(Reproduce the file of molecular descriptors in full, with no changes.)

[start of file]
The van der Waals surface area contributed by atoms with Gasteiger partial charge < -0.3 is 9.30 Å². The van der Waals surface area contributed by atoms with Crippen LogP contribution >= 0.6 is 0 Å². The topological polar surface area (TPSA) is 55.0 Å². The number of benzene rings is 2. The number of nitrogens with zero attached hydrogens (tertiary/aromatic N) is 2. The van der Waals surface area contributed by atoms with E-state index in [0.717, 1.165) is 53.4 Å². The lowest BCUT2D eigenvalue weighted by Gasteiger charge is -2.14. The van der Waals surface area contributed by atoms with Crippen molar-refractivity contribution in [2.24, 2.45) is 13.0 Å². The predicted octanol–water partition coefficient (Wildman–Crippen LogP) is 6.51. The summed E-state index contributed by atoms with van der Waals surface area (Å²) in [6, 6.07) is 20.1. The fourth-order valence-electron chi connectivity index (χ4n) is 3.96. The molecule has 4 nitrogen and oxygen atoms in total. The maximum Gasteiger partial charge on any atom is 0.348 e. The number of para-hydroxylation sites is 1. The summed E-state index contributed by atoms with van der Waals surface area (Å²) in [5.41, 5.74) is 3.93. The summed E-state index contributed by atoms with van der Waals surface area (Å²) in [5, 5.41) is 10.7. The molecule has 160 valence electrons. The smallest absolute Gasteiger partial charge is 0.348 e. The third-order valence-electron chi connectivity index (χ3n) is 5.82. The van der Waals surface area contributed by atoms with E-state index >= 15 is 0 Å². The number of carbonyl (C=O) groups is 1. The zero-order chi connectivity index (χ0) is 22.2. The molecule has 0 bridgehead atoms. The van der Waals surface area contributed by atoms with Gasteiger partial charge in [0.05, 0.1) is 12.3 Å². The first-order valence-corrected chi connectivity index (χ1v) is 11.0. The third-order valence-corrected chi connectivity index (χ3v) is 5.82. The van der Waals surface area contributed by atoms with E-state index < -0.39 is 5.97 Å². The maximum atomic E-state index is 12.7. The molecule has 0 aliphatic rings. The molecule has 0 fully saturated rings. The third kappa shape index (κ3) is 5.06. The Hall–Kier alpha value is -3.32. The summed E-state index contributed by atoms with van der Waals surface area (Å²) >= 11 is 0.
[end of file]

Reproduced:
The van der Waals surface area contributed by atoms with Gasteiger partial charge < -0.3 is 9.30 Å². The van der Waals surface area contributed by atoms with Crippen LogP contribution >= 0.6 is 0 Å². The topological polar surface area (TPSA) is 55.0 Å². The number of benzene rings is 2. The number of nitrogens with zero attached hydrogens (tertiary/aromatic N) is 2. The van der Waals surface area contributed by atoms with E-state index in [0.717, 1.165) is 53.4 Å². The lowest BCUT2D eigenvalue weighted by Gasteiger charge is -2.14. The van der Waals surface area contributed by atoms with Crippen molar-refractivity contribution in [2.24, 2.45) is 13.0 Å². The predicted octanol–water partition coefficient (Wildman–Crippen LogP) is 6.51. The summed E-state index contributed by atoms with van der Waals surface area (Å²) in [6, 6.07) is 20.1. The fourth-order valence-electron chi connectivity index (χ4n) is 3.96. The molecule has 4 nitrogen and oxygen atoms in total. The maximum Gasteiger partial charge on any atom is 0.348 e. The number of para-hydroxylation sites is 1. The summed E-state index contributed by atoms with van der Waals surface area (Å²) in [5.41, 5.74) is 3.93. The summed E-state index contributed by atoms with van der Waals surface area (Å²) in [5, 5.41) is 10.7. The molecule has 160 valence electrons. The smallest absolute Gasteiger partial charge is 0.348 e. The third-order valence-electron chi connectivity index (χ3n) is 5.82. The van der Waals surface area contributed by atoms with E-state index >= 15 is 0 Å². The number of carbonyl (C=O) groups is 1. The zero-order chi connectivity index (χ0) is 22.2. The molecule has 0 bridgehead atoms. The van der Waals surface area contributed by atoms with Gasteiger partial charge in [0.05, 0.1) is 12.3 Å². The first-order valence-corrected chi connectivity index (χ1v) is 11.0. The third-order valence-corrected chi connectivity index (χ3v) is 5.82. The van der Waals surface area contributed by atoms with E-state index < -0.39 is 5.97 Å². The maximum atomic E-state index is 12.7. The molecule has 0 aliphatic rings. The molecule has 0 fully saturated rings. The third kappa shape index (κ3) is 5.06. The Hall–Kier alpha value is -3.32. The summed E-state index contributed by atoms with van der Waals surface area (Å²) >= 11 is 0.